Dry in a very cool oven (high temperatures will result in tasteless herbs).
The oven light of an electric range or the pilot light of a gas range furnishes enough heat for overnight drying. Leaves dry flat and retain good color. Herbs are ready when they are crispy dry. Store in airtight containers in a cool, dry, dark area to protect color, flavor and fragrance. Crumble when ready to use. Add dried herbs to cooked foods during the last 5 to 10 minutes of cooking time for best flavor.
Dried Pumpkin Seeds
Drying seeds and roasting seeds are two different processes. To dry: carefully wash pumpkin seeds to remove the clinging fibrous pumpkin tissue. Pumpkin and squash seeds can be dried in a dehydrator at 115-120°F for 1 to 2 hours, or in an oven set on warm for 3 to 4 hours. Stir them frequently to avoid scorching.
To roast, take dried pumpkin seeds, toss with oil and/or salt and roast on a cookie sheet in a preheated 250°F oven for 10 to 15 minutes.
Dried Sunflower Seeds
Sunflower seeds usually are left on the flower to dry. The flower may need to be wrapped with cheesecloth or old clean pantyhose to prevent birds and squirrels from eating the seeds. Seeds may be dried in the sun or in a dehydrator at 100°F for 3 to 4 hours (higher temperatures affect the flavor). When seeds are dried, they can be roasted in a shallow pan at 300°F for 10 to 15 minutes. Salt after roasting.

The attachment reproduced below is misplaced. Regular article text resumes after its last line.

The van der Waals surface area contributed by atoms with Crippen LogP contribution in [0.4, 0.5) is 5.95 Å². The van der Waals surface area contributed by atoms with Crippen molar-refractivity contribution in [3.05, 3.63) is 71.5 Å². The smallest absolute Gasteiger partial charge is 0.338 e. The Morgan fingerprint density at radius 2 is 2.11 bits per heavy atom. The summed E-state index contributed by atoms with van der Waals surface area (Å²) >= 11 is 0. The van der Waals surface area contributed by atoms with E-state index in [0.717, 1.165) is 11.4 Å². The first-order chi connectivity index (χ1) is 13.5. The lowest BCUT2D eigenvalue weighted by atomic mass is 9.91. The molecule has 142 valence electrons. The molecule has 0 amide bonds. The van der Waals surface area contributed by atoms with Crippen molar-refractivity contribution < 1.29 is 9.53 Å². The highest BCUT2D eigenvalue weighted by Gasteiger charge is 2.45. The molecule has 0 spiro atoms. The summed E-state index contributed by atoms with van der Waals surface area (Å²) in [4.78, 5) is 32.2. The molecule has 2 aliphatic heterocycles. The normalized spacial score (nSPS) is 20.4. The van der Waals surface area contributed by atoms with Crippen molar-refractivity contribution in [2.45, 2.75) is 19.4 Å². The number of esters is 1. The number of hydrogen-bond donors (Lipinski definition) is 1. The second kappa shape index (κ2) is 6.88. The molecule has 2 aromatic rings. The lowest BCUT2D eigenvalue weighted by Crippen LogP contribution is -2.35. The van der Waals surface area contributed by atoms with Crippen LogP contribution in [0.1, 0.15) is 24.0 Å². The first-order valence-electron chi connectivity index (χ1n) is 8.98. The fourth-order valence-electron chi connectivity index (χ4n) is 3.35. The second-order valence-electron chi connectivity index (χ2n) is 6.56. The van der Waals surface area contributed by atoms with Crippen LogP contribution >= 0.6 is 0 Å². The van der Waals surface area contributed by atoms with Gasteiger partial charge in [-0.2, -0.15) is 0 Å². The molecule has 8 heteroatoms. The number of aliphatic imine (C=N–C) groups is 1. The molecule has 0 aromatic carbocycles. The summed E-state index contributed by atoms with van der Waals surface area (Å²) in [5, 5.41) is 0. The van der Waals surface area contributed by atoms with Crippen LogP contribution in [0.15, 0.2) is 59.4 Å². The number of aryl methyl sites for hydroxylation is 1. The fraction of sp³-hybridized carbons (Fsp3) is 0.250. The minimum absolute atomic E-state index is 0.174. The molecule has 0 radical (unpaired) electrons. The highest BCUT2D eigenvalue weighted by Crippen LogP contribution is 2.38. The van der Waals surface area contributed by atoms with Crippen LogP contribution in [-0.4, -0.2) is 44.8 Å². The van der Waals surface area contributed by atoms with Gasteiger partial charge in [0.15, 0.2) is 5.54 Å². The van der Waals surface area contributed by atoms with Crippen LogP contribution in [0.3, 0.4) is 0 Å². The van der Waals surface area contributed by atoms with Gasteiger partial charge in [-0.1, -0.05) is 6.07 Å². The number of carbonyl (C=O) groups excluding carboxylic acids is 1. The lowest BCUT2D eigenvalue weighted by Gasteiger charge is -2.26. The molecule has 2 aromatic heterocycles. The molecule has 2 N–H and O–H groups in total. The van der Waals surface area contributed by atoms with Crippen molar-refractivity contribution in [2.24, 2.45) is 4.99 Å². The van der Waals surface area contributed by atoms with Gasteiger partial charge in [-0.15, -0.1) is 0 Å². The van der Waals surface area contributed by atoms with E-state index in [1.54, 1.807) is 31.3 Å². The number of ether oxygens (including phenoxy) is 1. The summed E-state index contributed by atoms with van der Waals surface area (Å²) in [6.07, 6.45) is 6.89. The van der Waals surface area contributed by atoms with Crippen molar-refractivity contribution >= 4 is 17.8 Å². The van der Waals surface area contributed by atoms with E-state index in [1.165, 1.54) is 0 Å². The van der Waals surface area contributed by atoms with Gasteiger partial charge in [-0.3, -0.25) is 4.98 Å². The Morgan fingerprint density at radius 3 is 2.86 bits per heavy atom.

Hot Chilies (Peppers) on a String
Thin-skinned hot chilies dry quite nicely at room temperature. Select mature, red (ripe) Cayenne peppers or other thin-skinned variety. Wash and dry each pepper. Use a trussing needle or large sewing needle with white string or thread and tie a knot at the end. Push the needle through the stem/cap of each chili and string the chilies alternately left and right forming a long row. Tie a loop on the end. Suspend the chilies inside a paper bag with several air holes, gather top of bag around chilies with the loop exposed. Secure with a rubber band and hang the bag in an airy room. When dry the pods will look shriveled and deep red - about two to three weeks. Use peppers crushed or whole. They will keep their flavor and color for about a year to eighteen months. Wash hands with plenty of soapy water after handling fresh or dried hot chilies; their oils can irritate eyes, finger tips and/or sensitive skin.
Note: Thick-skinned and sweet peppers (bell, wax) do not dry fast enough on a string at room temperature. They will mold and decay. For these, use a dehydrator or freeze, no pre-treatment necessary.
Resource: So Easy to Preserve by the University of Georgia Cooperative Extension Service, Fourth Edition, 1999, Bulletin 989.